Diversity and Inclusion!

Hooray for diversity, the 1980s version

W.J. Astore

I got a circular from a university today boasting of their efforts to encourage diversity and inclusion. Good things for sure. Such circulars and brochures are all the rage. They typically feature lots of people of color and a few inspiring stories of grads who’ve beaten the demographic odds in their particular field. Sometimes it’s made obvious the grads are also part of the LGBTQ community, a double dip into political correctness. And I truly dislike that PC term.

Again, these efforts are commendable and necessary, but the self-promotional tenor of these marketing brochures gives me pause. They remind me of those old Benetton ads that assiduously promoted diversity as a way of moving product. It’s a fine thing to be diverse, inclusive, tolerant, and so on, but can we just do it and shut up about it?

Even the Army is getting into the act, promoting recruits who come from non-traditional families (two mothers, for example). America is so great that even our warriors are woke, which is truly upsetting to people like Senator Ted Cruz, who prefers old-fashioned tough-guy Russians in the ranks. Cruz fears our military is “emasculated,” but if I recall, he couldn’t handle a few cold days in Texas and bugged out to Cancun before he was called out for his hypocrisy. Please, Ted, bring your manliness back to us!

Having served in the military for twenty years, I met and served with plenty of “diverse” people, to use today’s terminology. I had a white guy evangelical boss and a Black woman colonel boss. I had plenty of colleagues who were Black and brown. I can’t say if they were LGBTQ since I served in the “Don’t ask, don’t tell” era, but I really don’t think I would have cared. I have male friends who live with their husband and female friends who live with their wife. The first time you see it (at least for this Catholic white boy), you’re a bit surprised just because of the novelty, then you get over it because love is love and who really cares anyway? We’ve got bigger fish to fry in America.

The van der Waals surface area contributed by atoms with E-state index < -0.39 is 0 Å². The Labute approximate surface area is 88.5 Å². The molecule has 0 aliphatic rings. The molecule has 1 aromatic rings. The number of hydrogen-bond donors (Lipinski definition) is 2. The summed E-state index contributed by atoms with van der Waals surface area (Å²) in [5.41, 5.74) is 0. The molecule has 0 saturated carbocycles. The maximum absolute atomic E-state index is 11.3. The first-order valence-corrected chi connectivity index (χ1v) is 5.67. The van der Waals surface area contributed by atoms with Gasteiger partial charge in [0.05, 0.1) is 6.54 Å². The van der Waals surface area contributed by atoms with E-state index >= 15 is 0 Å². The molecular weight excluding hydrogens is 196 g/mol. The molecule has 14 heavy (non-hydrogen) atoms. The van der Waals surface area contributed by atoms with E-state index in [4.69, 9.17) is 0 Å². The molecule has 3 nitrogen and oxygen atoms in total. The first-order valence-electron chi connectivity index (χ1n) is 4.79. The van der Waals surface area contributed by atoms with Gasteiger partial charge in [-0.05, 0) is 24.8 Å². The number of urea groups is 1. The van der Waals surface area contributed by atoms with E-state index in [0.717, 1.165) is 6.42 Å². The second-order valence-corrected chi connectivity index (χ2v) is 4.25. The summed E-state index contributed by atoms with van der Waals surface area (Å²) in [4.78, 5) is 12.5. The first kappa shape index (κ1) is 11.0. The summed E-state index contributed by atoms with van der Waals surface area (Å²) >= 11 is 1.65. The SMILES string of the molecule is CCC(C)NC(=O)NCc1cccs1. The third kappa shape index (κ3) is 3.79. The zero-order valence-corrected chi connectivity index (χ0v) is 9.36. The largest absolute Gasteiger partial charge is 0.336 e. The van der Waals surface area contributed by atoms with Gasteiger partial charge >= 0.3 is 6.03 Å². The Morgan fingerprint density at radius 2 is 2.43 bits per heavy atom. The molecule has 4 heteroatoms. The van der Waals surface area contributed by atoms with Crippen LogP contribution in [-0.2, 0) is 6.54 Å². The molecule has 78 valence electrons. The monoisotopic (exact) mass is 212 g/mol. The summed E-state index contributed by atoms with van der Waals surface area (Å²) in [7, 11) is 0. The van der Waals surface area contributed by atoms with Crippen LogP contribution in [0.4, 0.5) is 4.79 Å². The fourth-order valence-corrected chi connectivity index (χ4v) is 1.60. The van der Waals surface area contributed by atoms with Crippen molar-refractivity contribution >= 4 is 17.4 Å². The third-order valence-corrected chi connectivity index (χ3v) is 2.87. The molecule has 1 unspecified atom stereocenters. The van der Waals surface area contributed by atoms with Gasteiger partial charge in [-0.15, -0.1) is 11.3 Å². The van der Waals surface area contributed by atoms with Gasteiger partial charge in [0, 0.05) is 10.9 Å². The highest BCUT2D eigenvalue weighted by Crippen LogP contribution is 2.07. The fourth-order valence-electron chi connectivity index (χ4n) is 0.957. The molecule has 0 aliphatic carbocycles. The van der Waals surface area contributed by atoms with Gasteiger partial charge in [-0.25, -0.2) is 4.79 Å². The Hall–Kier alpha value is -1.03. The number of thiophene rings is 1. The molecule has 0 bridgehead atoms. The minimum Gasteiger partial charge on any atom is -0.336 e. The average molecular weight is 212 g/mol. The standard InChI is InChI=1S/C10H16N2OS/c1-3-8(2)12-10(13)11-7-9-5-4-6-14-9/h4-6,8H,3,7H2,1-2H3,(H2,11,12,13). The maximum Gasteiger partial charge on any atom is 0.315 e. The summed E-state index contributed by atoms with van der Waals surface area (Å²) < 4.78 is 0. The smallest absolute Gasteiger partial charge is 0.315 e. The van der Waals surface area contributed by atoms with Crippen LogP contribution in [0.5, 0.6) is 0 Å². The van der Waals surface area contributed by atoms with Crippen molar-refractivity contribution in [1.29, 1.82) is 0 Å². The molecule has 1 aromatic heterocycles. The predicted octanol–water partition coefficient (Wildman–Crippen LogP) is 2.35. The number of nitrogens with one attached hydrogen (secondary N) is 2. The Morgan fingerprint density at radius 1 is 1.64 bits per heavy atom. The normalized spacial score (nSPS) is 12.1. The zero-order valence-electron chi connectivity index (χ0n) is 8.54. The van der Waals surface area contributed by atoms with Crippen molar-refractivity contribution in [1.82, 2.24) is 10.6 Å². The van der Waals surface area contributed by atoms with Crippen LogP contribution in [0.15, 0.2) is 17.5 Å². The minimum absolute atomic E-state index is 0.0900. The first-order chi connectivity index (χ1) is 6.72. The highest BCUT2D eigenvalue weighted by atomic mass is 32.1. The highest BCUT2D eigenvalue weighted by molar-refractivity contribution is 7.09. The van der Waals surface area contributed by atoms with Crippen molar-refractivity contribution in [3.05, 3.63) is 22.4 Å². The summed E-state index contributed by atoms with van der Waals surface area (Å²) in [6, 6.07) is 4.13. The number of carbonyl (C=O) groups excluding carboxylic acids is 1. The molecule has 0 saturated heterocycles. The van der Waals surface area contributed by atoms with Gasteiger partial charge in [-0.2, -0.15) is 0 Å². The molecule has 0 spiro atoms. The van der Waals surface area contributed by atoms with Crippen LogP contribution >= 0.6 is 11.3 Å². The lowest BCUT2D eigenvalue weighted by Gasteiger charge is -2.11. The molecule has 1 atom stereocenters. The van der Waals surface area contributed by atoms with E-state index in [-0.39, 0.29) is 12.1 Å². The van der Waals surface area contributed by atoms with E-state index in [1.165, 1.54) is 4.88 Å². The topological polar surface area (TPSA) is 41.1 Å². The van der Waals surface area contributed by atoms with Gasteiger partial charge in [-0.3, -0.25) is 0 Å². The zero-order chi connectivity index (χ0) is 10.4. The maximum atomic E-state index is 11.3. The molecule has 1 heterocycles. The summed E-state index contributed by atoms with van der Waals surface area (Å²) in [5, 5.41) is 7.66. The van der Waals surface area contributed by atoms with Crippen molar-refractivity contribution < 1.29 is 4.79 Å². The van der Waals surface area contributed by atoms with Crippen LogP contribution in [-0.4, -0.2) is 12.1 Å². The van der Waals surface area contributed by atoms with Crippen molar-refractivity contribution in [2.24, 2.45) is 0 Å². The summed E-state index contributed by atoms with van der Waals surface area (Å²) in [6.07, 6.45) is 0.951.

To repeat myself, I’m all for diversity and inclusion. Let’s do it. But can we also truly focus on health care for all, a living wage for all, a healthy environment for all? Can we stop our disastrous wars and stop building new nuclear weapons while destroying the ones we have?

Because I don’t feel better when America’s allegedly more diverse and inclusive military keeps having to fight the same old dumb wars overseas, where, sadly and with bitter irony, they kill a lot of people with Black and brown faces and with backgrounds that would register as “diverse” and “inclusive” and therefore worthy of being promoted and celebrated by those same glossy university brochures I receive.